Various attempts have been made to address the difficulties of computing the biserial correlation. Prior to modern computers, these attempts usually involved different uses of punch card equipment (DuBois 1942; Tucker 1987). ETS researcher Turnbull (1946) proposed the use of percentile categorizations of the total test scores and least squares regression estimates of the item scores on the categorized total test scores to approximate Eq. 2.7 and also avoid its computational challenges. In other ETS work, lookup tables were constructed using the average item scores of the examinee groups falling below the 27th percentile or above the 73rd percentile on the total test and invoking bivariate normality assumptions (Fan 1952). Attempts to normalize the total test scores resulted in partially improved biserial correlation estimates but did not resolve additional estimation problems due to the discreteness of the test scores (Tucker 1987, pp. ii–iii, v). With the use of modern computers, Lord (1961) used simulations to evaluate estimation alternatives to Eq. 2.7, such as those proposed by Brogden (1949) and Clemens (1958). Other correlations based on maximum likelihood, ad hoc, and two-step (i.e., combined maximum likelihood and ad hoc) estimation methods have also been proposed and shown to have accuracies similar to each other in simulation studies (Olsson , Drasgow , and Dorans 1982).

The biserial correlation estimate eventually developed and utilized at ETS is from Lewis , Thayer , and Livingston (n.d.; see also Livingston and Dorans 2004). Unlike the biserial estimate in Eq. 2.7, the Lewis et al. method can be used with dichotomously or polytomously scored items, produces estimates that cannot exceed 1, and does not rely on bivariate normality assumptions. This correlation has been referred to as an r-polyreg correlation, an r-polyserial estimated by regression correlation (Livingston and Dorans 2004, p. 14), and an r-biserial correlation for dichotomously scored items. The correlation is based on the assumption that the item scores are determined by the examinee’s position on an underlying latent continuous variable z. The distribution of z for candidates with a given criterion score y is assumed to be normal with mean β i y and variance 1, implying the following probit regression model:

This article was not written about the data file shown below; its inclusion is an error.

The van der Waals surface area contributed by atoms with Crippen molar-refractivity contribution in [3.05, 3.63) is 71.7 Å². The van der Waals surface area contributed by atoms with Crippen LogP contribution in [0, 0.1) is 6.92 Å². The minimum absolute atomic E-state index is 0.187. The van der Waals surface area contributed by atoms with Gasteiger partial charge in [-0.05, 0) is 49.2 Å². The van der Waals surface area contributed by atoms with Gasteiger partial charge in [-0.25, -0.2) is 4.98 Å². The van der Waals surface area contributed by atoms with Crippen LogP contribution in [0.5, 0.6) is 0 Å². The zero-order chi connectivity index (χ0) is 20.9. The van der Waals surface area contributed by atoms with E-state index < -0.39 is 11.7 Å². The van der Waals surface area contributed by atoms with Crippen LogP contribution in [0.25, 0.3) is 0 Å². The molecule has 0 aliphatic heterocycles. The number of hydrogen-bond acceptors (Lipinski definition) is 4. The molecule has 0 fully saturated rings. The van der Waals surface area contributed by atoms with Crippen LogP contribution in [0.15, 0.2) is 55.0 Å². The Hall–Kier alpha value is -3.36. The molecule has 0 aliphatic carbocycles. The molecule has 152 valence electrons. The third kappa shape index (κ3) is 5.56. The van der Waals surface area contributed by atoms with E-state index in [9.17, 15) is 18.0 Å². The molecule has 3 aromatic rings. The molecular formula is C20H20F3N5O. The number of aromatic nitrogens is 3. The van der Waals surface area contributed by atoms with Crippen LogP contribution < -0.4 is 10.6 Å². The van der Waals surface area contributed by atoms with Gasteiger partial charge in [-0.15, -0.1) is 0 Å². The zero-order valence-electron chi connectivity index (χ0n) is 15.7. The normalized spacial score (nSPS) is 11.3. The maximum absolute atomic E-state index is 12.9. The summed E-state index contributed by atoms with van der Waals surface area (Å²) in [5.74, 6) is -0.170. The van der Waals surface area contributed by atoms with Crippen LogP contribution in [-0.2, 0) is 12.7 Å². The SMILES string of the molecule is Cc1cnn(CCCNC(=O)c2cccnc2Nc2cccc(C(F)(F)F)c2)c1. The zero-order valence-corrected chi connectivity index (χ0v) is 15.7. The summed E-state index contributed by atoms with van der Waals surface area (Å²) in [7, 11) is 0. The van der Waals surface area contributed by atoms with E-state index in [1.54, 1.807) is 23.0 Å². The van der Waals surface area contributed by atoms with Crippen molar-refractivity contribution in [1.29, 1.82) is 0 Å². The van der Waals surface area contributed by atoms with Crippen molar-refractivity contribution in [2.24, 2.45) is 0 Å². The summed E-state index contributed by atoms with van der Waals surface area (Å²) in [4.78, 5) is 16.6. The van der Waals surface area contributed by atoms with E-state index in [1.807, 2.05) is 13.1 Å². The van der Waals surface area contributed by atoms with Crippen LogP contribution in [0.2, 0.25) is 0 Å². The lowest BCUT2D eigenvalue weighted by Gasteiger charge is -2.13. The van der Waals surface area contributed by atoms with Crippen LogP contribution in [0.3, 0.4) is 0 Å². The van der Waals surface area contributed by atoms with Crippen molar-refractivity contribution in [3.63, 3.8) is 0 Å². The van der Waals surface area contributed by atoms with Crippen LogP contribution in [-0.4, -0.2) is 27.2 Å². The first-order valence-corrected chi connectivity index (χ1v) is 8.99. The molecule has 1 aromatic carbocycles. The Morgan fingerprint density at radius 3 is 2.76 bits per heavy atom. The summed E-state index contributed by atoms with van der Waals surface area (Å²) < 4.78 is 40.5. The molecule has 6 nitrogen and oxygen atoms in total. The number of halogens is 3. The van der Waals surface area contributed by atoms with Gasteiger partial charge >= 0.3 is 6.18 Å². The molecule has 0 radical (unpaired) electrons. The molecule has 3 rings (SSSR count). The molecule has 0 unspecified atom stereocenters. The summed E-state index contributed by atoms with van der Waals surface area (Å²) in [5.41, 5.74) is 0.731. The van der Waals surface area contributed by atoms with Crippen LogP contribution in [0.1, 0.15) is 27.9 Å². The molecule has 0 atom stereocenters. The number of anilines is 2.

$$ P\left({x}_i\le 1|y\right)=P\left(z{\le}_i\alpha |y\right)=\varphi \left({a}_i-{\beta}_iy\right), $$
(2.8)

where α i is the value of z corresponding to x i = 1, Φ is the standard normal cumulative distribution function, and a i and β i are intercept and slope parameters. Using the maximum likelihood estimate of β i , the r-polyreg correlation can be computed as

$$ {\widehat{r}}_{\mathrm{polyreg}}\left({x}_i,y\right)=\frac{\sqrt{{\widehat{\beta}}_i^2{\widehat{\sigma}}_y^2}}{\sqrt{{\widehat{\beta}}_i^2{\widehat{\sigma}}_y^2+1}}, $$
(2.9)

where \( {\widehat{\sigma}}_y \) is the standard deviation of scores on criterion variable y and is estimated in the same group of examinees for which the polyserial correlation is to be estimated. In Olsson et al.’s (1982) terminology, the \( {\widehat{r}}_{\mathrm{polyreg}}\left({x}_i,y\right) \) correlation might be described as a two-step estimator that uses a maximum likelihood estimate of β i and the traditional estimate of the standard deviation of y.

Other measures of item discrimination have been considered at ETS but have been less often used than those in Eqs. 2.5, 2.6, 2.7 and 2.9. In addition to describing relationships between total test scores and items’ correct/incorrect responses, ETS researcher Myers (1959) proposed the use of biserial correlations to describe relationships between total test scores and distracter responses and between total test scores and not-reached responses. Product moment correlations are also sometimes used to describe and evaluate an item’s relationships with other items (i.e., phi correlations; Lord and Novick 1968). Alternatives to phi correlations have been developed to address the effects of both items’ dichotomizations (i.e., tetrachoric correlations; Lord and Novick 1968; Pearson 1909). Tetrachoric correlations have been used less extensively than phi correlations for item analysis at ETS, possibly due to their assumption of bivariate normality and their lack of invariance advantages (Lord and Novick 1968, pp. 347–349). Like phi correlations, tetrachoric correlations may also be infrequently used as item analysis measures because they describe the relationship of only two test items rather than an item and the total test.

2 Item and Test Score Relationships